Indexed on: 01 Nov '91Published on: 01 Nov '91Published in: The American journal of psychiatry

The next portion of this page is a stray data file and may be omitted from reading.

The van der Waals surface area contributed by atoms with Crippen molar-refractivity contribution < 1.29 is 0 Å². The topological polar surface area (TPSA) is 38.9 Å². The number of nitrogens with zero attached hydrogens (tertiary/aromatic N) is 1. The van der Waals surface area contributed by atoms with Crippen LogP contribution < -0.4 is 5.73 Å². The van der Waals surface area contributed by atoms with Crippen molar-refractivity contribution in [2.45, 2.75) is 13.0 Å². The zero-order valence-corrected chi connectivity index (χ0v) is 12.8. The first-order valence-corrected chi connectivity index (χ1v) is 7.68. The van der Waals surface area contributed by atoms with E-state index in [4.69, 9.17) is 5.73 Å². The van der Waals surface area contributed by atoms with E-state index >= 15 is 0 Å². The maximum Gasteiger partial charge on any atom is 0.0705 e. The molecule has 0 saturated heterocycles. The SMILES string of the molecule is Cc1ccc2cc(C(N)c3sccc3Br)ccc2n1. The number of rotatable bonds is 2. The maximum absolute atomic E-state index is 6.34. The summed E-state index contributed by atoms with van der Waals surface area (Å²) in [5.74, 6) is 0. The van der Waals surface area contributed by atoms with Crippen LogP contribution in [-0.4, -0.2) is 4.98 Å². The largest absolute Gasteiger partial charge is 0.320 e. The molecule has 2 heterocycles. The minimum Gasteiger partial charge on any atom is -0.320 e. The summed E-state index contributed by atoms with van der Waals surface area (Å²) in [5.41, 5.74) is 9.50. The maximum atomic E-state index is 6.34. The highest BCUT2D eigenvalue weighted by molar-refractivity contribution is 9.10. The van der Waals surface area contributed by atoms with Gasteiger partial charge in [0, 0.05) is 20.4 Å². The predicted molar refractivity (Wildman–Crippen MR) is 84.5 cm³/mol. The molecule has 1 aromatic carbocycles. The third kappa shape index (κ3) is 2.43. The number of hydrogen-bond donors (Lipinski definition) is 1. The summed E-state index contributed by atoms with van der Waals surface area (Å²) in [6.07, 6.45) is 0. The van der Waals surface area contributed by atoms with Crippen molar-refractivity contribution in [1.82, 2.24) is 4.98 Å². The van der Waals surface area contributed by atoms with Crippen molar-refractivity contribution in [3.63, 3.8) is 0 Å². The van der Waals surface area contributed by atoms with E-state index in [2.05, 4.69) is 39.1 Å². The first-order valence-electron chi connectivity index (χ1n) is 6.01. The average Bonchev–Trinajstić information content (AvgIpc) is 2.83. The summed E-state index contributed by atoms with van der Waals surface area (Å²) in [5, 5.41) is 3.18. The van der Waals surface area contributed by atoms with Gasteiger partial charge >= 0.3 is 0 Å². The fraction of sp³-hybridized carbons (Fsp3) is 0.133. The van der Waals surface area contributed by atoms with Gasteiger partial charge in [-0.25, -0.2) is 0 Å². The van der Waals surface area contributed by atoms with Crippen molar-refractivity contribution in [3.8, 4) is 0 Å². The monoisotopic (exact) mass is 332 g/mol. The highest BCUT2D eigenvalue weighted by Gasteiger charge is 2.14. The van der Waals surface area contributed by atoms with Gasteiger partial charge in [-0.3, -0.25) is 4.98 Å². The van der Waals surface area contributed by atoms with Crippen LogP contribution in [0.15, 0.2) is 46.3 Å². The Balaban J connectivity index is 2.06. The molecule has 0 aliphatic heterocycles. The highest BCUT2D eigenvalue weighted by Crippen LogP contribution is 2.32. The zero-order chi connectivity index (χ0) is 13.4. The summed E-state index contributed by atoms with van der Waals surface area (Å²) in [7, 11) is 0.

This study was designed to explore potential overlap of the symptoms of obsessive-compulsive disorder and eating disorders.The authors administered a structured, self-rating scale, the Eating Disorder Inventory, to 59 outpatients at an obsessive-compulsive disorder clinic and to 60 sex-matched normal volunteers. The Eating Disorder Inventory has been previously validated as a reliable measure of the specific cognitive and behavioral dimensions of the psychopathology typical of patients with eating disorders. The scores of the patients with obsessive-compulsive disorder and of the healthy comparison subjects were compared with those of 32 female inpatients with anorexia nervosa (N = 10) or bulimia nervosa (N = 22) who had also been given the inventory.The patients with obsessive-compulsive disorder scored significantly higher than the healthy comparison subjects on all eight subscales of the Eating Disorder Inventory: drive for thinness, bulimia, body dissatisfaction, ineffectiveness, perfectionism, interpersonal distrust, interoceptive awareness, and maturity fears. Relative to the healthy subjects, male patients with obsessive-compulsive disorder had more symptoms than female patients with obsessive-compulsive disorder. The scores of the female patients with obsessive-compulsive disorder were midway between those of the 32 female patients with eating disorders and those of the 35 female normal subjects.These results suggest that patients with obsessive-compulsive disorder display significantly more disturbed eating attitudes and behavior than healthy comparison subjects and that they share some of the psychopathological eating attitudes and behavior that are common to patients with eating disorders.